Tuberous sclerosis is a disease entity with protean manifestations, reported as being present in every organ and almost every structure of the body. It is familial and hereditary.
The skin lesions are not primarily problems of skin therapy. Gratification must be derived from making a diagnosis in the incomplete or forme fruste case in practice, without the classical triad of mental deficiency, epilepsy, and adenoma sebaceum. It is this type of case in which recommendations regarding marriage and reproduction are especially important in a condition unfamiliar to most physicians.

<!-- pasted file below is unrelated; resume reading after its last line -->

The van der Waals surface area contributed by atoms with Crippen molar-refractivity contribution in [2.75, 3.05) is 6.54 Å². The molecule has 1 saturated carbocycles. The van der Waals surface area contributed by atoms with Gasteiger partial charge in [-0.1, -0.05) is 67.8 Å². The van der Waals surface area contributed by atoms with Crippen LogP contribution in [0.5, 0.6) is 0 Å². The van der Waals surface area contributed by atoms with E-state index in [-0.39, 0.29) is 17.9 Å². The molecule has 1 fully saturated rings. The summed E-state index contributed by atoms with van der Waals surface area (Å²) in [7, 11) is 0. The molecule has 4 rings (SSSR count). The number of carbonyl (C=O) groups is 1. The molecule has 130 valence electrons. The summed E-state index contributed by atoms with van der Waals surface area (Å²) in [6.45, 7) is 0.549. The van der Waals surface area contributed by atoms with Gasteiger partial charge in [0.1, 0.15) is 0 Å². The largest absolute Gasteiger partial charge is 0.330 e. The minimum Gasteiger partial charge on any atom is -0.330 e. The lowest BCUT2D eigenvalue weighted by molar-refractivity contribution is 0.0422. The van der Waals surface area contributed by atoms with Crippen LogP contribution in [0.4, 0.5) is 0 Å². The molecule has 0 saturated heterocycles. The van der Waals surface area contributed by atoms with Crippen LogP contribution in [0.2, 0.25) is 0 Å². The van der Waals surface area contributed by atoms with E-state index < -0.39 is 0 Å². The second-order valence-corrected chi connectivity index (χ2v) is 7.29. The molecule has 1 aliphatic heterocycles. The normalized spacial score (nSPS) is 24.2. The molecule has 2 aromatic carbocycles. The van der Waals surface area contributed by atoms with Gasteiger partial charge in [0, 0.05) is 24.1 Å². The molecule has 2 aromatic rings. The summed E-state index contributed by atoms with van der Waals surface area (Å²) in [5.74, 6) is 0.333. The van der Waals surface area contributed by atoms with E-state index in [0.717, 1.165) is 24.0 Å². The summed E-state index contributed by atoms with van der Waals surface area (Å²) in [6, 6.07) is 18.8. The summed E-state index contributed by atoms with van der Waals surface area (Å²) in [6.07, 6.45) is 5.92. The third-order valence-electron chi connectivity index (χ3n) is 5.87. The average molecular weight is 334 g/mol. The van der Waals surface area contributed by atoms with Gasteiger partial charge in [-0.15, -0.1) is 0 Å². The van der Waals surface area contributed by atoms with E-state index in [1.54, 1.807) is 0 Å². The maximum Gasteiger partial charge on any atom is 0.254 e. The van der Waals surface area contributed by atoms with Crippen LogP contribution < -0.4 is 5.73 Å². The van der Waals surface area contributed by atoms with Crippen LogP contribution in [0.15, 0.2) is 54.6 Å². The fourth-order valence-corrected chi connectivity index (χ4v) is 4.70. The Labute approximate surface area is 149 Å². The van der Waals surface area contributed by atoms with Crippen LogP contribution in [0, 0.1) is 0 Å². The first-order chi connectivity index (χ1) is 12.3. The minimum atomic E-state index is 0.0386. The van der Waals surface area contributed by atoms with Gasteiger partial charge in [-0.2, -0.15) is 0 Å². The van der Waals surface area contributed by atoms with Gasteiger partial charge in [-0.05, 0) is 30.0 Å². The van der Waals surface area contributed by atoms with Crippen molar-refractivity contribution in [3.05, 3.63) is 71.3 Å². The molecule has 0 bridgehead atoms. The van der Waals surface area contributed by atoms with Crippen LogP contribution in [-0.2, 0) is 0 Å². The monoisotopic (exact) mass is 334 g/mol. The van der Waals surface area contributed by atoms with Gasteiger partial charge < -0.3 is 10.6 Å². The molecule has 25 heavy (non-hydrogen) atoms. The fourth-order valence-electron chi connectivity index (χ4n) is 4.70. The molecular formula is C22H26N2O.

Historically the names of von Recklinghausen,1 who first described brain and heart lesions; Bourneville,2 who elaborated the brain findings; Pringle,3 whose name is attached to the facial lesions; Hallopeau-Leredde,4 who first described shagreen patches on the back; Sherlock,5 who coined the term ``epiloia,'' and Van der Hoeve,6 who first described the eye findings are all
NICKEL WR, REED WB. Tuberous Sclerosis: Special Reference to the Microscopic Alterations in the Cutaneous Hamartomas. Arch Dermatol. 1962;85(2):209–226. doi:10.1001/archderm.1962.01590020049006
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